Mark - Absolutely not, no. Certainly not trained freedivers. I think people who don't know much about it have tried that and certain people who go spearing fish do that, but it's just about the worst thing you can do. When you hyperventilate you're blowing off carbon dioxide, and when you do this it causes vasoconstriction of the veins and arteries in the brain. So it's effectively shutting off blood supply to the brain. It also means that when you've blown off that carbon dioxide you've tricked your body into thinking that you don't need to breathe. So you get into an area where you've used up the oxygen in your blood stream, and you get this double whammy effect, which results in something called shallow water blackout. So it's a very dangerous thing really, and it's one of the main things that we try to suggest for people to avoid.
Chris - So a slap on the wrists to me for even suggesting that you might do that.
Mark - Well, not really. I think it's good that you did actually, to alert people to that sort of thing.
Chris - So when you're actually diving, Mark, what's actually happening to your body as you descend to hundreds of feet as these professionals are?
Mark - Well I guess the main thing that you're aware of is the fact that all your air spaces are rapidly decreasing. Because the pressure is building up, the volume of air in your sinuses, your lungs and your inner ear is all decreasing. You feel that as you're going down. Once you hit round about 20m or so, you can stop finning, because you just start sinking, at the same time you have to equalise your air spaces. And then once you get down to past about 40 m you then start having issues with your lungs, because your lungs are squashed right down, they're really compressed to quite a small area.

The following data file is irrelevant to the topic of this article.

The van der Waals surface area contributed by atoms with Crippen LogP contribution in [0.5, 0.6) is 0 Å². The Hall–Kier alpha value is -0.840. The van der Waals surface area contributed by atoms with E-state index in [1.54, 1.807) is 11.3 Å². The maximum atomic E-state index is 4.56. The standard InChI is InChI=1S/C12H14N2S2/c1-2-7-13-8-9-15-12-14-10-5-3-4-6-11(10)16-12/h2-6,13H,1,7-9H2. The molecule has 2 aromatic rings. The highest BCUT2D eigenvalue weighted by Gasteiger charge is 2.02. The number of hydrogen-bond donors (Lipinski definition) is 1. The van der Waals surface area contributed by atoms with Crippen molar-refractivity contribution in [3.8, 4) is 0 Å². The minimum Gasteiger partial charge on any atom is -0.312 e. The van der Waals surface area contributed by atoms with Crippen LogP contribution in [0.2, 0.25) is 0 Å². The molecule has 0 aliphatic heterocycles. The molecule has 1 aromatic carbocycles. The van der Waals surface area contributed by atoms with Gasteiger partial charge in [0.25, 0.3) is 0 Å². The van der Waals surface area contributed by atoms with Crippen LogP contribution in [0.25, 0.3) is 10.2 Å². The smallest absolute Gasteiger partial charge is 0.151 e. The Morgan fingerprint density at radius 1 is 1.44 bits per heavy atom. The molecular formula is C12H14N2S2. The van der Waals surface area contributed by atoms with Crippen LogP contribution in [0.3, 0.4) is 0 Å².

Chris - Sounds scary. So how do you know when you've reached your limit and it's time to start ascending. That must be critical for survival, isn't it?
Mark - It is, but for everyone it happens to be a different thing. For some people, like myself in fact, it tends to be strength of the legs. I know at a certain depth that I'm going to have problems finning against the negative buoyancy to get me back to the surface. For other people it will be just not being able to compensate the ears against the pressure, that can be one thing. And for other people it's just a mental thing, they just start not panicking but getting a little bit uncomfortable, not feeling happy with the situation. It can be any one of those things really.
Chris - And just to finish off Mark, how long can you hold your breath for these days?
Mark - Well I was in the swimming pool last night, doing some training, and I did a 6 minute 18 second hold, but I have done better than that.
Chris - Good grief, so do you practice in the bath? Do you lay in the bath, underwater kind of holding your nose?
Mark - This is another one of those slapped wrist moments. With freediving, whatever you do, whether it's holding your breath or actually swimming underwater, you never ever do it alone. So doing it in the bath first of all would be very uncomfortable, but second of all I would have to have someone with me to monitor me.
Chris - But as they say, baths are always fun if there's more than one person in there at once.
Mark - Well, that's true, yes, there is that to think about, and there's the rubber duck to play with. You could do it in the bath; it's a little bit tricky. For me, personally, if I'm training at home I tend to do it out of the water and just do dry breath holds.